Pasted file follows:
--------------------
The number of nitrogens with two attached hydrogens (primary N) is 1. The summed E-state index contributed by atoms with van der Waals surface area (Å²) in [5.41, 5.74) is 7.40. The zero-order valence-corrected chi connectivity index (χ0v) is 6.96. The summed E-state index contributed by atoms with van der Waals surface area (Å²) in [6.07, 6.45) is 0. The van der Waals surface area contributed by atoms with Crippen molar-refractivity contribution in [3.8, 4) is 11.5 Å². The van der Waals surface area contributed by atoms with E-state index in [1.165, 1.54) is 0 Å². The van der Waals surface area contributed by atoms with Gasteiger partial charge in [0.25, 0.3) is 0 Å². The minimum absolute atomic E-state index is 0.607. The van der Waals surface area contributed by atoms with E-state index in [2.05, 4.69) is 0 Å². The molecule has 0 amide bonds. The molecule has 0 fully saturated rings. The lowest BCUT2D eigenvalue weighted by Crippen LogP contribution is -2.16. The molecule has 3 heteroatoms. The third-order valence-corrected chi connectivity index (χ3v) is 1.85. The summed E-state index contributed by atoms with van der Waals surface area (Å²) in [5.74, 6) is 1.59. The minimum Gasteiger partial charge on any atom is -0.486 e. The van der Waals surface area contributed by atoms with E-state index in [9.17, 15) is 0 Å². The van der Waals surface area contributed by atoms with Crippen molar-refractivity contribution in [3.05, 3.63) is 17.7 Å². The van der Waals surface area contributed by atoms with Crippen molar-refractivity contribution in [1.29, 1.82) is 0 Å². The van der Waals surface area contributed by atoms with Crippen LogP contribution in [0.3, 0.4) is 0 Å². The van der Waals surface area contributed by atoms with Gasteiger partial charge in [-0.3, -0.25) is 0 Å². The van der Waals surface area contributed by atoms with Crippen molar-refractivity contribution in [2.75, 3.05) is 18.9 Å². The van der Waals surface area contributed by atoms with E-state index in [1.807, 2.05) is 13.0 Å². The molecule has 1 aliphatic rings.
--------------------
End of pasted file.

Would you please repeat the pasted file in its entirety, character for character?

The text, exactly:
The number of nitrogens with two attached hydrogens (primary N) is 1. The summed E-state index contributed by atoms with van der Waals surface area (Å²) in [5.41, 5.74) is 7.40. The zero-order valence-corrected chi connectivity index (χ0v) is 6.96. The summed E-state index contributed by atoms with van der Waals surface area (Å²) in [6.07, 6.45) is 0. The van der Waals surface area contributed by atoms with Crippen molar-refractivity contribution in [3.8, 4) is 11.5 Å². The van der Waals surface area contributed by atoms with E-state index in [1.165, 1.54) is 0 Å². The van der Waals surface area contributed by atoms with Gasteiger partial charge in [0.25, 0.3) is 0 Å². The minimum absolute atomic E-state index is 0.607. The van der Waals surface area contributed by atoms with E-state index in [2.05, 4.69) is 0 Å². The molecule has 0 amide bonds. The molecule has 0 fully saturated rings. The lowest BCUT2D eigenvalue weighted by Crippen LogP contribution is -2.16. The molecule has 3 heteroatoms. The third-order valence-corrected chi connectivity index (χ3v) is 1.85. The summed E-state index contributed by atoms with van der Waals surface area (Å²) in [5.74, 6) is 1.59. The minimum Gasteiger partial charge on any atom is -0.486 e. The van der Waals surface area contributed by atoms with E-state index in [9.17, 15) is 0 Å². The van der Waals surface area contributed by atoms with Crippen molar-refractivity contribution in [3.05, 3.63) is 17.7 Å². The van der Waals surface area contributed by atoms with Crippen molar-refractivity contribution in [1.29, 1.82) is 0 Å². The van der Waals surface area contributed by atoms with Crippen LogP contribution in [0.3, 0.4) is 0 Å². The van der Waals surface area contributed by atoms with Gasteiger partial charge in [-0.3, -0.25) is 0 Å². The van der Waals surface area contributed by atoms with Crippen molar-refractivity contribution in [2.75, 3.05) is 18.9 Å². The van der Waals surface area contributed by atoms with E-state index in [1.807, 2.05) is 13.0 Å². The molecule has 1 aliphatic rings.